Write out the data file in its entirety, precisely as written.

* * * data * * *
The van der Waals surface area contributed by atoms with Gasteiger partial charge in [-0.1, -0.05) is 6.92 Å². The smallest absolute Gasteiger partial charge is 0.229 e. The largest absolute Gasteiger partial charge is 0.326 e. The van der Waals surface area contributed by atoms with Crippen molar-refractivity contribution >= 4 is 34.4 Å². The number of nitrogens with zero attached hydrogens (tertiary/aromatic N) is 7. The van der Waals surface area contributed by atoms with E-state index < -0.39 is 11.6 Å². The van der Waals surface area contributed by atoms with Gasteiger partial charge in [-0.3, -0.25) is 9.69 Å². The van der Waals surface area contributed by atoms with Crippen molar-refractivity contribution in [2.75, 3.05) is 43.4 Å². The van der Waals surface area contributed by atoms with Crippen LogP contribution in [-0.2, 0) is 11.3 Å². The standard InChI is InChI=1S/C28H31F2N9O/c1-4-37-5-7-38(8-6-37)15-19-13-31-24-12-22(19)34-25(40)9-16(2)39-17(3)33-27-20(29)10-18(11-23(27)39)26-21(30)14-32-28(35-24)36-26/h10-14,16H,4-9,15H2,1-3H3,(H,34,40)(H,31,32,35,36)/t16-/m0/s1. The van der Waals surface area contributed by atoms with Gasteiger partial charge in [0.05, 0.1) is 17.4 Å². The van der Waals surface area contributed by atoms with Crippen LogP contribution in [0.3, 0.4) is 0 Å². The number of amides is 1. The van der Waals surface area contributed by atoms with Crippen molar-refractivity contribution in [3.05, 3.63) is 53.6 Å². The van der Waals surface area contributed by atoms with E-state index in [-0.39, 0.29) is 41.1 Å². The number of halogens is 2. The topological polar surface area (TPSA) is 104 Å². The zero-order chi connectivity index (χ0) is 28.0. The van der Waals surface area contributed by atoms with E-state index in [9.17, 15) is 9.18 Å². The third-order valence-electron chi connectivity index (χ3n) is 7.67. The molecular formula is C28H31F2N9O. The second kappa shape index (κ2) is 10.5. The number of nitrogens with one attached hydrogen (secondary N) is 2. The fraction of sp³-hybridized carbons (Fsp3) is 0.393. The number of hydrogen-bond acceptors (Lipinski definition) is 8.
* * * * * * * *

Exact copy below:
The van der Waals surface area contributed by atoms with Gasteiger partial charge in [-0.1, -0.05) is 6.92 Å². The smallest absolute Gasteiger partial charge is 0.229 e. The largest absolute Gasteiger partial charge is 0.326 e. The van der Waals surface area contributed by atoms with Crippen molar-refractivity contribution >= 4 is 34.4 Å². The number of nitrogens with zero attached hydrogens (tertiary/aromatic N) is 7. The van der Waals surface area contributed by atoms with E-state index < -0.39 is 11.6 Å². The van der Waals surface area contributed by atoms with Gasteiger partial charge in [-0.3, -0.25) is 9.69 Å². The van der Waals surface area contributed by atoms with Crippen molar-refractivity contribution in [2.75, 3.05) is 43.4 Å². The van der Waals surface area contributed by atoms with Crippen LogP contribution in [-0.2, 0) is 11.3 Å². The standard InChI is InChI=1S/C28H31F2N9O/c1-4-37-5-7-38(8-6-37)15-19-13-31-24-12-22(19)34-25(40)9-16(2)39-17(3)33-27-20(29)10-18(11-23(27)39)26-21(30)14-32-28(35-24)36-26/h10-14,16H,4-9,15H2,1-3H3,(H,34,40)(H,31,32,35,36)/t16-/m0/s1. The van der Waals surface area contributed by atoms with Gasteiger partial charge in [0.05, 0.1) is 17.4 Å². The van der Waals surface area contributed by atoms with Crippen LogP contribution in [0.3, 0.4) is 0 Å². The number of amides is 1. The van der Waals surface area contributed by atoms with Crippen molar-refractivity contribution in [3.05, 3.63) is 53.6 Å². The van der Waals surface area contributed by atoms with E-state index in [-0.39, 0.29) is 41.1 Å². The number of halogens is 2. The topological polar surface area (TPSA) is 104 Å². The zero-order chi connectivity index (χ0) is 28.0. The van der Waals surface area contributed by atoms with E-state index in [9.17, 15) is 9.18 Å². The third-order valence-electron chi connectivity index (χ3n) is 7.67. The molecular formula is C28H31F2N9O. The second kappa shape index (κ2) is 10.5. The number of nitrogens with one attached hydrogen (secondary N) is 2. The fraction of sp³-hybridized carbons (Fsp3) is 0.393. The number of hydrogen-bond acceptors (Lipinski definition) is 8.